Cheers to victory, I raise my glass of choice drink.

To the beauty of the sunshine dancing across tree branches colored in fall-flavored hues. To brownies covered in Blue Bell peppermint ice cream. To driving with the windows down. To crying with friends over Skype though thousands of miles lie between us. To late-night conversations on the balcony. To writing in moleskine journals. To coffee dates and lunch gatherings and dinner parties. To being held by the people who love me most. To the reprimands and hard questions that always challenge. To the little hallelujahs whispered in the darkest of nights.

To gleaning from the harvest and in the shadow of death.

To walking in my identity as a daughter, a worshiper, a prophet, a lover, a believer.

To freedom.

To knowing that I am enough.

To God be the glory.

Cheers.

How to Fake Your Own Death

I couldn’t breathe.

I felt my body being pulled out of the water and onto a backboard. I heard the Velcro of the neck brace pull apart just before someone lifted my head and stabilized my neck.

My eyes squeezed shut.

Sounds of whistles blowing and worried voices filled the air. I tried not to move.

“Has anyone called for an ambulance?” I heard one lifeguard shout to another. “Yeah, they’re on their way,” the response.

Stay still, just a little longer. You can do this.

“Okay, everyone calm down this is just a drill. Carrie, you may open your eyes now,” the Programs Manager announced to the crowd that formed around me. “Everything is fine. She’s not hurt.”

I faked it. The whole thing.

In a swimming pool full of high schoolers at summer camp, I jumped off the trapeze and didn’t come up when I hit the water. I did the dead man’s float until someone came in after me. The Programs Manager and I schemed the whole thing as a drill to test the lifeguards.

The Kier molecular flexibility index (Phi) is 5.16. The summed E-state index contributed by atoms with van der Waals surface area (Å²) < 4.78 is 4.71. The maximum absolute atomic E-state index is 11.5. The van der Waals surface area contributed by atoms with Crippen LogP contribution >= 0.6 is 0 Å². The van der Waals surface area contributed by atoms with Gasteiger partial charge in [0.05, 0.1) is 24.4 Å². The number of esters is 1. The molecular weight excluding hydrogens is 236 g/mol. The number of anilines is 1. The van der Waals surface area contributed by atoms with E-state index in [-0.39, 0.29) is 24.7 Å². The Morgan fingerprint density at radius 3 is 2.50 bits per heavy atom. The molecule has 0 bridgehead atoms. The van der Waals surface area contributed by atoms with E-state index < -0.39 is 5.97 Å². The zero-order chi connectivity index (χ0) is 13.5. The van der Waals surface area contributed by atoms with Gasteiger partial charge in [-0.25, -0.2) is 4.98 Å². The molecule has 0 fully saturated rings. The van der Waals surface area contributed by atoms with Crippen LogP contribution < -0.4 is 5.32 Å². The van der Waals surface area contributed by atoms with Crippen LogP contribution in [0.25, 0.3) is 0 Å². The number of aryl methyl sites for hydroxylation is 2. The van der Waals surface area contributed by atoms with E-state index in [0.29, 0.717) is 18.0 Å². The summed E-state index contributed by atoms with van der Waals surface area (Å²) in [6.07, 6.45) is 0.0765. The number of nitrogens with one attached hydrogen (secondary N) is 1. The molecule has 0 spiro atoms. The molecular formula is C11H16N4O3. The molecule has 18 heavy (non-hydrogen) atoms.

A lie, a trick, a sham. A “drill.”

Recently, my roommate said something I think rings true with many of us: “I am fine to talk about the stuff in my past that I’ve overcome, it’s the stuff of today I don’t always want to open up about.”

The stuff that we’re “over” is easier to talk to people about, it’s not a part of us anymore and we’ve improved and we’re great now. Talking about the stuff of today means admitting we are not perfect.

The truth is most of us are just faking our own deaths.

Death to envy, bitterness, insecurities, fears, addictions. We trick people into believing the old mess is dead. Done. Gone forever.

I am really good at faking my own death. I pretend to not care when I am hurting, to be independent when I am lonely, to say, “It’s fine,” when it absolutely is not fine. The old me used to care or feel this way, but not anymore, not Carrie 2.0, she has moved on from all of that.

Wrong.

I still hurt. I still feel lonely sometimes. I still get jealous when she gets everything handed to her on a silver platter, while I have nothing to show for my work. I am still prideful, performance-driven, and selfish most days, but I will talk about these issues like they are a thing of the past. Pat me on the back, I’ve defeated resentment! (Not!)

Now that I’ve found a safe place and my blocks are scattered across the floor, I think I am done faking it, the death of my own mess. Gone are the days of pretending I have it all together and my only faults are from the past. I am not admitting defeat — I am admitting I need help, I am not perfect and never will be.

And I am thankful to say I am surrounded by people who love me enough to to keep me from covering up my flaws and instead work toward stepping into actual greatness each day; people who challenge me — not to be perfect — just more like Jesus.

No faking.

To die will be an awfully big adventure. -James M. Barrie

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Friends Beneath the Sheets

In the same week my Jenga tower collapsed, my roommate built a fort in our living room.

I have long searched for a safe place. A refuge. A place to be me. And unknowingly, a place to be messy.

This week, I found that safety in the form of twinkling lights and linens clothespinned together and draped from the the ceiling. A return to childhood, a time of blissful innocence where anything is possible and I can be whatever I choose.

For a moment, I found myself living in a fairytale.